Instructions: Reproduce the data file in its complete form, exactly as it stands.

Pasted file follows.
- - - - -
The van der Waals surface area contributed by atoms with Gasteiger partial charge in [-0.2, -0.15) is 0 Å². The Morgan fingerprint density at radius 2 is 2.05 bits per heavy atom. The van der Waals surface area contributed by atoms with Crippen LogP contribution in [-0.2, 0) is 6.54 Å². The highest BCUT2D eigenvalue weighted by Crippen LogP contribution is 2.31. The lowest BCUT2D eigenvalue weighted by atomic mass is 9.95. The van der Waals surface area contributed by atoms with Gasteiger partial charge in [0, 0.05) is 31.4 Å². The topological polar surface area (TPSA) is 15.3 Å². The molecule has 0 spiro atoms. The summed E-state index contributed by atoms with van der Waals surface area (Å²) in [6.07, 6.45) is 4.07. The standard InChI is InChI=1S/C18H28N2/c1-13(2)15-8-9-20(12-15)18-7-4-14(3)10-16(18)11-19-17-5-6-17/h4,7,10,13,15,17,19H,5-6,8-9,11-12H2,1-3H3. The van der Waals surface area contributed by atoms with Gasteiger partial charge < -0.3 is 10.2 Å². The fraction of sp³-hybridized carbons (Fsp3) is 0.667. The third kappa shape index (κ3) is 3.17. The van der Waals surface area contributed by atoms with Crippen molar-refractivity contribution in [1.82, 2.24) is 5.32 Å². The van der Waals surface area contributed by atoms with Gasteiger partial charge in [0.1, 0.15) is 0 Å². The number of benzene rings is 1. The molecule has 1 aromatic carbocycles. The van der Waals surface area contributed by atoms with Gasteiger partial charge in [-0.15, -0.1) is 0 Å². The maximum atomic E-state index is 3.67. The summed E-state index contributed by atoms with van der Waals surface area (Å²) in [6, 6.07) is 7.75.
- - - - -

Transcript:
The van der Waals surface area contributed by atoms with Gasteiger partial charge in [-0.2, -0.15) is 0 Å². The Morgan fingerprint density at radius 2 is 2.05 bits per heavy atom. The van der Waals surface area contributed by atoms with Crippen LogP contribution in [-0.2, 0) is 6.54 Å². The highest BCUT2D eigenvalue weighted by Crippen LogP contribution is 2.31. The lowest BCUT2D eigenvalue weighted by atomic mass is 9.95. The van der Waals surface area contributed by atoms with Gasteiger partial charge in [0, 0.05) is 31.4 Å². The topological polar surface area (TPSA) is 15.3 Å². The molecule has 0 spiro atoms. The summed E-state index contributed by atoms with van der Waals surface area (Å²) in [6.07, 6.45) is 4.07. The standard InChI is InChI=1S/C18H28N2/c1-13(2)15-8-9-20(12-15)18-7-4-14(3)10-16(18)11-19-17-5-6-17/h4,7,10,13,15,17,19H,5-6,8-9,11-12H2,1-3H3. The van der Waals surface area contributed by atoms with Gasteiger partial charge < -0.3 is 10.2 Å². The fraction of sp³-hybridized carbons (Fsp3) is 0.667. The third kappa shape index (κ3) is 3.17. The van der Waals surface area contributed by atoms with Crippen molar-refractivity contribution in [1.82, 2.24) is 5.32 Å². The van der Waals surface area contributed by atoms with Gasteiger partial charge in [0.1, 0.15) is 0 Å². The number of benzene rings is 1. The molecule has 1 aromatic carbocycles. The van der Waals surface area contributed by atoms with Gasteiger partial charge in [-0.15, -0.1) is 0 Å². The maximum atomic E-state index is 3.67. The summed E-state index contributed by atoms with van der Waals surface area (Å²) in [6, 6.07) is 7.75.